Many of my precious memories from Mali are from the time I spent with my little friend Tidjani. When he first came to our hospital he was gravely ill from severe malnutrition and tuberculosis. He was so sick that it was as if he had stopped being a kid. He didn’t smile, laugh, talk or play.

October 31, 2013

 

"During my mission with Doctors Without Borders in Koutiala, Mali, I witnessed the disastrous effect of two killers combining to threaten the lives of thousands of children: malnutrition and malaria.

"Many of the kids in the region are weakened by malnutrition. On top of that, they are hit each year with three or four bouts of malaria. Being sick makes them even weaker, with their chance at survival dropping with each new complication.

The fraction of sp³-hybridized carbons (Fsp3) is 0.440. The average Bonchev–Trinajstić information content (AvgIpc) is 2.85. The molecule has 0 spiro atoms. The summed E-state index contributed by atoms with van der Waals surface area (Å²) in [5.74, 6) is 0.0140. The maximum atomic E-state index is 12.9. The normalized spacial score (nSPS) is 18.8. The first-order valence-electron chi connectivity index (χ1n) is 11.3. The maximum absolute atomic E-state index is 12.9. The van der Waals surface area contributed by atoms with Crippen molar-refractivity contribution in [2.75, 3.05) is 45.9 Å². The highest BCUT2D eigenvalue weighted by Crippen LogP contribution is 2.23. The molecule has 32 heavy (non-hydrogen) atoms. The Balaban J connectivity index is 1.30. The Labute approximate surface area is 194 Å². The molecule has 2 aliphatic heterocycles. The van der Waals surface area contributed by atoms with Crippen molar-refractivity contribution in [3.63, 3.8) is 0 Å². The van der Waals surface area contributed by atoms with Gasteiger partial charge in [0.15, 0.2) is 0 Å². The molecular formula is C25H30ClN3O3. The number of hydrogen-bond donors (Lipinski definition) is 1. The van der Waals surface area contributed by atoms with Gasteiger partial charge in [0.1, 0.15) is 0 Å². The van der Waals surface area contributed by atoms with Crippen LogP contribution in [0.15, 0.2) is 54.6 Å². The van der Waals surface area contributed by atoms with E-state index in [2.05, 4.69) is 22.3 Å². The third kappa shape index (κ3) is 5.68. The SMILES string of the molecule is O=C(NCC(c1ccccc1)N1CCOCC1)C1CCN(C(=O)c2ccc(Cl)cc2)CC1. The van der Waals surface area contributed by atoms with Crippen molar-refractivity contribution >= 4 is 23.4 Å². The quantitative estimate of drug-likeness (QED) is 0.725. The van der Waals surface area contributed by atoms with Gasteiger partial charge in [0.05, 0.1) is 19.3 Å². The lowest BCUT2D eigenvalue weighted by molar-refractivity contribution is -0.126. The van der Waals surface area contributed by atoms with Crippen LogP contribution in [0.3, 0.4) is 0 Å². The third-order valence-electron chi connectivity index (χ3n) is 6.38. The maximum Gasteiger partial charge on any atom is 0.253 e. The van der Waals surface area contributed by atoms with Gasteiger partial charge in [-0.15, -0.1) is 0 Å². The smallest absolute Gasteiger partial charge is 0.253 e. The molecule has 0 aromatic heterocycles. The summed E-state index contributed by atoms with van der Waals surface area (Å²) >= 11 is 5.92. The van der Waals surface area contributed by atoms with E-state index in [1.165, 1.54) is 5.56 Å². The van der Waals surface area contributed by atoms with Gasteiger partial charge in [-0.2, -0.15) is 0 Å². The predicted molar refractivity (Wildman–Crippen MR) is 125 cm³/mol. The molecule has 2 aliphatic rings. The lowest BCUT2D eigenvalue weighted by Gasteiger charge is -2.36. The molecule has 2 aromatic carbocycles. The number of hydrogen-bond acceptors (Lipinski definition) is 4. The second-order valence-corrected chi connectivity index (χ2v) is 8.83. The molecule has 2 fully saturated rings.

"While working with Doctors Without Borders, I chose to focus on treating malnutrition because I've seen how this one intervention, although very simple, can have miraculous results and change a child’s life forever.

"Many of my precious memories from Mali are from the time I spent with my little friend Tidjani. When he first came to our hospital he was gravely ill from severe malnutrition and tuberculosis. He was so sick that it was as if he had stopped being a kid. He didn’t smile, laugh, talk or play.

"Complications from disease meant he needed to be in the hospital for nearly my entire five month mission in Mali. But the day his smile came back, I knew he was out of the woods.

"By the end of his stay at the hospital he was my little helper, meeting me for rounds and holding my hand as we checked on patients together.

"Right now in Mali, Central African Republic, Syria and many more places around the world there are children whose young lives have been interrupted by crisis. At the worst possible moment in their development, tragedy reached them. But with your help we can reach them, too."

—Dr. Kerstin Hanson, MSF pediatrician

 

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